It was two years ago today that we got some news that started the process of us moving here.  That was a good day.  It has been a great two years.

Well, except for when our boy Skinny passed.

But Goddess found a bit of silver lining in that sad time and we’re chasing it.

In early spring of 2015, we are putting all of our stuff in storage (well, what we don’t sell beforehand), driving south to San Diego, putting the car in storage, then starting to walk north.  If all goes as planned, we’ll stop walking when we get to Canada.

Looking at things right now, there will be no better time than 2015 for us to hike the Pacific Crest Trail (PCT).

For those that don’t know about the PCT, it’s a 2,650 mile footpath stretching from the US/Mexican border to the US/Canada border (well, technically, the far northern end is 9 miles inside Canada, but the border counts).  It starts in the Mojave Desert, then traces the spine of the Sierra Nevada Mountains, arcs through northern California, passes right by our little town here in southern Oregon, then turns north to follow the Cascade  mountains through Oregon and Washington until reaching the Canadian border.

Something like this:

Pacific Crest Trail (click to embiggen in new window/tab)

There is quite a bit of planning involved in this.  I have already built spreadsheets like I haven’t built in years; Goddess and I have attended some excellent Wilderness First Aid training; and we’re walking and walking and walking.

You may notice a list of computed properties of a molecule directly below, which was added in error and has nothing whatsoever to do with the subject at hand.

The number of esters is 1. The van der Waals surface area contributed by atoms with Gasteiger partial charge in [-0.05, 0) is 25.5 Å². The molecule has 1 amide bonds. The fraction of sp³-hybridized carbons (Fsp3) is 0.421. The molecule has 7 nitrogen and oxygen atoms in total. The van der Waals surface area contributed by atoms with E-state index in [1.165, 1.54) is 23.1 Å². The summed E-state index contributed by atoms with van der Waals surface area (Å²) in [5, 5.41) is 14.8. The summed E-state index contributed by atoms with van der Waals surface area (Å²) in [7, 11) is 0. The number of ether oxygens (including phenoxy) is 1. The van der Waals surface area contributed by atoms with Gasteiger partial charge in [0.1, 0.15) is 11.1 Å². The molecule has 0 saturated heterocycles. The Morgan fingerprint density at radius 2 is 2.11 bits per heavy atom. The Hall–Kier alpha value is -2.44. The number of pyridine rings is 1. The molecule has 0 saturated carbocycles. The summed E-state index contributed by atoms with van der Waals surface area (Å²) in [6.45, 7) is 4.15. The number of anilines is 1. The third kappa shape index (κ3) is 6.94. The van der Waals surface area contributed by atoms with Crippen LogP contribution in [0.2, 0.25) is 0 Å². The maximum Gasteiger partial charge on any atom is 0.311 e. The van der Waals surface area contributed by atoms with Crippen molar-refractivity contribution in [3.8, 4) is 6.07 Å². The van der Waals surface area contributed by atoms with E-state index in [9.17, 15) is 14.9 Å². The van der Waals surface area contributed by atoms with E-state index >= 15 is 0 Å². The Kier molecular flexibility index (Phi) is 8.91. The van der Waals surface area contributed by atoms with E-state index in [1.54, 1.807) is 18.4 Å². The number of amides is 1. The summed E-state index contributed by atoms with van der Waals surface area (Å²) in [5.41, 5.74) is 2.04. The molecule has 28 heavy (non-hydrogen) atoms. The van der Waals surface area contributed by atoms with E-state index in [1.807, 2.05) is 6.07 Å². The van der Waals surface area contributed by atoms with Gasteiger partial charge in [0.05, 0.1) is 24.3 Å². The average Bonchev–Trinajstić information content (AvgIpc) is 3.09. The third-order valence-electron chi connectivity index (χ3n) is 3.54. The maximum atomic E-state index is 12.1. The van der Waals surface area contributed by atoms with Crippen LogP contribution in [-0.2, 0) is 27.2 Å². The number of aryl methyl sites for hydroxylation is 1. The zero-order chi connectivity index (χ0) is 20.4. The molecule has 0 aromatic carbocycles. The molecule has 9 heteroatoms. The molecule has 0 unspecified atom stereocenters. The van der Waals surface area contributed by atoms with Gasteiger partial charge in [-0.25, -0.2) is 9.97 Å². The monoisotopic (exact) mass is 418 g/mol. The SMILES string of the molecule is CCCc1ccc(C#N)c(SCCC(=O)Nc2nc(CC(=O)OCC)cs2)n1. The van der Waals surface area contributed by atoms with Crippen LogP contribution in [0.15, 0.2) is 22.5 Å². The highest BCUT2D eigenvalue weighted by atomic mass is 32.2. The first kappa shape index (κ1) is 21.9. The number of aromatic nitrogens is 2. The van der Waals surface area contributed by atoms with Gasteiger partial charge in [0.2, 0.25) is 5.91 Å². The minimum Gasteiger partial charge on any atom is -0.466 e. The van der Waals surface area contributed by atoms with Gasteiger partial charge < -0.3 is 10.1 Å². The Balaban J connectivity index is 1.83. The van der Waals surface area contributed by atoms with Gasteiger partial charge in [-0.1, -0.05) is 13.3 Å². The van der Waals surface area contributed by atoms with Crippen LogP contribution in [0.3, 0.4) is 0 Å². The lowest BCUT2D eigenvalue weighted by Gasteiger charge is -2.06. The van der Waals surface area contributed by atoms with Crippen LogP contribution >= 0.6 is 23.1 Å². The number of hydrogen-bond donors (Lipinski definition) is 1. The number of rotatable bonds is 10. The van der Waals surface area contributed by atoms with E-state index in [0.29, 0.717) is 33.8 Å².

But we are also aware that all of the planning in the world won’t survive the first steps away from the border.  So we’re flexible.

We will be starting mid-April, which is a bit early.  But we’ll be spending the first few weeks going slow.  Many will pass us, but that’s not our concern.  We’ll slowly build up our endurance and get used to the routine.  As it is, our slow hiking may still get us to the high elevations of the Sierras too early.  That could be a problem if this is a good snow year, not just for traversing snow fields at 10,000’+, but the snow-melt, which can turn the creeks and streams into impassible torrents.

If it’s a low precipitation winter for California, then we’ll have to ramp up our daily mileage quickly and try to push through California and Oregon.  I saw too many thru-hikers this year that had to skip significant sections due to wildfires.  If that happens, that’s what happens.

Then the rush is to make it to Canada by the end of September.  Any later than that and we run the risk of getting caught in snowstorms at elevation.  Not a fun way to end the hike.

Having said all of that, we have an agreement that there is nothing that says we have to finish it next year.  The trial isn’t going anywhere and we know that unforeseen circumstances pop up, like injury and illness.  We’ll assess those situations as they arise.

And since we had him cremated, Skinny will be along for the entire walk.

So that’s the nutshell for next year.  We’ll see how it goes, we’ll share some amazing experiences together and we’ll push both of our boundaries.  We’ll have good days and bad days, most often not at the same time, but we’ll share those days together.

And trust me when I say I’ll be scouting out areas for some extended photo shoots.